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Budget 2018: tax planning

Entrepreneurs’ relief: the net tightens for owner managers

Keith Dinsmore VialexIn amongst the detail of the Budget with its headline grabbing “pay-aways”, the Chancellor announced some important changes to the Entrepreneurs’ Relief (ER) regime which, since its introduction in 2008, has become a key plank of exit tax planning for owner managers.

The changes mean that from today access to ER is more restricted and it is recommended that individuals who understand their share structure to be “ER-compliant” take specific legal and tax advice in the context of the new regime and their proposed exit timetable to establish whether or not the changes have compromised their position.

The previous position

The ER regime offers individuals a lifetime allowance of up to £10 million of capital gains taxed at the reduced rate of 10%, provided certain conditions are met. When compared to the standard 20% rate of capital gains tax (CGT), ER therefore enables qualifying individuals to save up to £1 million of CGT. Given the substantial savings to be made, access to, and the preservation of, the relief is often very high up in the hierarchy of considerations for business owners.

Until yesterday, for an individual to qualify for ER, the following conditions required to be met throughout the period of 12 months ending with the date of disposal of shares (the Qualifying Holding Period):

  • the company must be the individual’s “personal company” (i.e. a company in which the individual holds at least 5% of the ordinary share capital and exercises at least 5% of the voting rights) (the “5% test”);
  • the individual must be an officer or employee of the company (or a company in the same trading group); and
  • the company must be a trading company or the holding company of a trading group.

Special, and helpful, rules applied to shares derived from the exercise of EMI share options. These rules removed the 5% test for these shares and the 12 months’ Qualifying Holding Period included the period during which the share option (and not just the shares) was held.

What has changed?

First, the good news; there have been no changes to the rate of relief or the lifetime allowance. Therefore, the potential savings are still there to be made. However, the qualifying conditions have been extended as follows:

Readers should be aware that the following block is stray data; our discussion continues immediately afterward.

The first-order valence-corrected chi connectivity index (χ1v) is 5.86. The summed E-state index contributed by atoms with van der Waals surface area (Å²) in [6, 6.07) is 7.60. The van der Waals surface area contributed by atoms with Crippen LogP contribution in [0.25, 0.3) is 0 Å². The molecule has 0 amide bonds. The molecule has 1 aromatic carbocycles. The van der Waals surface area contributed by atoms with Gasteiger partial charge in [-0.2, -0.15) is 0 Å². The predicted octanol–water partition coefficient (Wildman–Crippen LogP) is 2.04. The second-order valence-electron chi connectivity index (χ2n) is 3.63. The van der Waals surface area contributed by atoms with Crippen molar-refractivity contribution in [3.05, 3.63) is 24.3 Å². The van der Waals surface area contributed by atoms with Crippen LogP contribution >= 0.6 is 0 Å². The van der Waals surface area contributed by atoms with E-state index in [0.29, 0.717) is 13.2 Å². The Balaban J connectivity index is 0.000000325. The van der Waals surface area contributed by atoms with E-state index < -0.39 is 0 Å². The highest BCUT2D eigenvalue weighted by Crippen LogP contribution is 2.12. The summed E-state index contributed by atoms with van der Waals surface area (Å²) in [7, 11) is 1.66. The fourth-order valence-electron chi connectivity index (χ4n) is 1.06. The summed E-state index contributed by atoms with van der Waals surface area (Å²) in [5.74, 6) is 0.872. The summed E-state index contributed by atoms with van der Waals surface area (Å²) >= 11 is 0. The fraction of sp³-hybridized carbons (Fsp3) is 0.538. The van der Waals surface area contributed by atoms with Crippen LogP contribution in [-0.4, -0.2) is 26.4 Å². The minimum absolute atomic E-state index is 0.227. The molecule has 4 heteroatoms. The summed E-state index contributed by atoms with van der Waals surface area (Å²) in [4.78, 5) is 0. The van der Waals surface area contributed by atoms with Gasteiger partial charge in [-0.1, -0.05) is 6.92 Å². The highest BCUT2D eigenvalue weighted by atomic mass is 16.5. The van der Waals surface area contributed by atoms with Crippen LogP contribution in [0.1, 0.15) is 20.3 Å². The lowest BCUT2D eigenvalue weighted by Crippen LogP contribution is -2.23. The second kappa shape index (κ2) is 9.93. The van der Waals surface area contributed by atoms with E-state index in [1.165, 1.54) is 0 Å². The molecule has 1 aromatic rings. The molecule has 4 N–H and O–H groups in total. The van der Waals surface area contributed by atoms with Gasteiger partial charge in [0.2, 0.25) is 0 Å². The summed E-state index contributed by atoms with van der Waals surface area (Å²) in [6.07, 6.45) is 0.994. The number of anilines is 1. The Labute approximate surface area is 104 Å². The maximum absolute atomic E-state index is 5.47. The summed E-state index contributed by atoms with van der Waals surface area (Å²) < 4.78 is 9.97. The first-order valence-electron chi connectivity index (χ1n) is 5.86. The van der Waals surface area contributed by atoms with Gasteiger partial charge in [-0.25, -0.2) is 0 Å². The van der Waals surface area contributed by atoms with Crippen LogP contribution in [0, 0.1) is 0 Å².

• the 5% test has been extended such that in addition to the existing 5% voting and share ownership tests the individual requires to have held a 5% interest in both the distributable profits and net assets of the company throughout the Qualifying Holding Period;
  • the Qualifying Holding Period is to be extended from 12 months to 24 months.

The changes to the 5% test take effect immediately. The change to the Qualifying Holding Period takes effect for disposals on or after 6 April 2019.

The changes to the 5% test are of no significance to shares derived from EMI options as the 5% test does not apply to these shares. However, the extension to the Qualifying Holding Period means that exiting shareholders whose shares are derived from EMI options will, from 6 April 2019, require to have held the share option and the underlying shares for a consolidated period of at least 24 months prior to disposal.

In addition, as announced in the Autumn Budget 2017, the Finance Bill 2018-19 will contain provisions to allow ER to be obtained by individuals whose holding has been diluted below the 5% qualifying threshold on gains up to the point of dilution. These rules will apply for shares held at the time of dilution events which take place on or after 6 April 2019.

What is the impact?

The amendments, we are told, are designed to ensure that only genuine and long-term owner managers can access the relief and have been implemented to negate the impact of short-term share structures in preparation for exit.

All very laudable, but there is a risk that in certain cases the baby has been disposed of along with the bath water…

Specifically, existing share structures involving those where a shareholder (ordinarily an institutional shareholder) has one or both of (i) a liquidation preference entitling it to a preferential return on capital on a winding up or (ii) a preferential dividend right, in each case ranking in priority to the owner manager’s class of equity, will need to be scrutinised carefully to check whether the owner manager’s ER status has been compromised.

In reality, all but the simplest of single class ordinary share capital structures ought to be revisited to assess the impact of the changes in the 5% test. The doubling of the Qualifying Holding Period may also result in accelerated exit timetables for those shareholders who by 5 April 2019 have more than 12 months’, but less than 24 months’, Qualifying Holding Period in the bag.

Keith Dinsmore is Head of Transaction Services at Vialex.

Nothing in this article constitutes legal or tax advice or gives rise to a solicitor/client relationship. Specialist legal and/or tax advice should be taken in relation to specific circumstances.

 



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